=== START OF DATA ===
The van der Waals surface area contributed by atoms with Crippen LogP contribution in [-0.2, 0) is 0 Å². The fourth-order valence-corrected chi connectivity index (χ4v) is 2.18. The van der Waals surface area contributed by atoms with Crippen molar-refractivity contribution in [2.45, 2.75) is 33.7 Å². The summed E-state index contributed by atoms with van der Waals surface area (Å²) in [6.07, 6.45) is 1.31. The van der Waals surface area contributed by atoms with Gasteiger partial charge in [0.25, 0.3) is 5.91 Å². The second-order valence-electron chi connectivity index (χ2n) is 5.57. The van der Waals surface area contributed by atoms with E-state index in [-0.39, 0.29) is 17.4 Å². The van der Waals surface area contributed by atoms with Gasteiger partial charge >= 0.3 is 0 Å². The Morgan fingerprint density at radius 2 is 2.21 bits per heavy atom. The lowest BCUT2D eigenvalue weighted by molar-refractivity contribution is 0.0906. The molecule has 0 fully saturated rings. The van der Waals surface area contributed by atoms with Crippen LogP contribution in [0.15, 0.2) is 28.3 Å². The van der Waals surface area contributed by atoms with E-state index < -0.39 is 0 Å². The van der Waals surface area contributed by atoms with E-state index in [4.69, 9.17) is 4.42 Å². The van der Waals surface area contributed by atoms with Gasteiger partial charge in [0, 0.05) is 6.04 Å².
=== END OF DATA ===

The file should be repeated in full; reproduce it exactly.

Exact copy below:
The van der Waals surface area contributed by atoms with Crippen LogP contribution in [-0.2, 0) is 0 Å². The fourth-order valence-corrected chi connectivity index (χ4v) is 2.18. The van der Waals surface area contributed by atoms with Crippen molar-refractivity contribution in [2.45, 2.75) is 33.7 Å². The summed E-state index contributed by atoms with van der Waals surface area (Å²) in [6.07, 6.45) is 1.31. The van der Waals surface area contributed by atoms with Gasteiger partial charge in [0.25, 0.3) is 5.91 Å². The second-order valence-electron chi connectivity index (χ2n) is 5.57. The van der Waals surface area contributed by atoms with E-state index in [-0.39, 0.29) is 17.4 Å². The van der Waals surface area contributed by atoms with Gasteiger partial charge >= 0.3 is 0 Å². The Morgan fingerprint density at radius 2 is 2.21 bits per heavy atom. The lowest BCUT2D eigenvalue weighted by molar-refractivity contribution is 0.0906. The molecule has 0 fully saturated rings. The van der Waals surface area contributed by atoms with Crippen LogP contribution in [0.15, 0.2) is 28.3 Å². The van der Waals surface area contributed by atoms with E-state index < -0.39 is 0 Å². The van der Waals surface area contributed by atoms with E-state index in [4.69, 9.17) is 4.42 Å². The van der Waals surface area contributed by atoms with Gasteiger partial charge in [0, 0.05) is 6.04 Å².